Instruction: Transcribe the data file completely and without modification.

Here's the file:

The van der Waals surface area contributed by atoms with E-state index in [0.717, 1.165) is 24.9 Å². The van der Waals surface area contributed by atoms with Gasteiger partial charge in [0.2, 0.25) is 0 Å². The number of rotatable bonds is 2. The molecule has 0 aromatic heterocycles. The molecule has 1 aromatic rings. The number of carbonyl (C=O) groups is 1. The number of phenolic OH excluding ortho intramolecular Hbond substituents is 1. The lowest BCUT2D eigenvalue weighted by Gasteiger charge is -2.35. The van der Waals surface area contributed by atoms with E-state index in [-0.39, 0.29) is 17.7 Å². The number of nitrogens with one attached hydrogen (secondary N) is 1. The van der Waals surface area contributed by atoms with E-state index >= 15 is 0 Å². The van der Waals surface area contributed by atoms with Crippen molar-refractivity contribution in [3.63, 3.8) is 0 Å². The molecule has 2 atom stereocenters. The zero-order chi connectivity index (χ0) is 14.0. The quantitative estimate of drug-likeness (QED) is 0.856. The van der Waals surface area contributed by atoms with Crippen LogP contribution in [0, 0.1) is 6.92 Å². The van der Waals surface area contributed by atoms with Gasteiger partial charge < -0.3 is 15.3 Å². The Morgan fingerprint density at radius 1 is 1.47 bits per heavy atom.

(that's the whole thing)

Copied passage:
The van der Waals surface area contributed by atoms with E-state index in [0.717, 1.165) is 24.9 Å². The van der Waals surface area contributed by atoms with Gasteiger partial charge in [0.2, 0.25) is 0 Å². The number of rotatable bonds is 2. The molecule has 0 aromatic heterocycles. The molecule has 1 aromatic rings. The number of carbonyl (C=O) groups is 1. The number of phenolic OH excluding ortho intramolecular Hbond substituents is 1. The lowest BCUT2D eigenvalue weighted by Gasteiger charge is -2.35. The van der Waals surface area contributed by atoms with E-state index in [-0.39, 0.29) is 17.7 Å². The number of nitrogens with one attached hydrogen (secondary N) is 1. The van der Waals surface area contributed by atoms with E-state index >= 15 is 0 Å². The van der Waals surface area contributed by atoms with Crippen molar-refractivity contribution in [3.63, 3.8) is 0 Å². The molecule has 2 atom stereocenters. The zero-order chi connectivity index (χ0) is 14.0. The quantitative estimate of drug-likeness (QED) is 0.856. The van der Waals surface area contributed by atoms with Crippen LogP contribution in [0, 0.1) is 6.92 Å². The van der Waals surface area contributed by atoms with Gasteiger partial charge < -0.3 is 15.3 Å². The Morgan fingerprint density at radius 1 is 1.47 bits per heavy atom.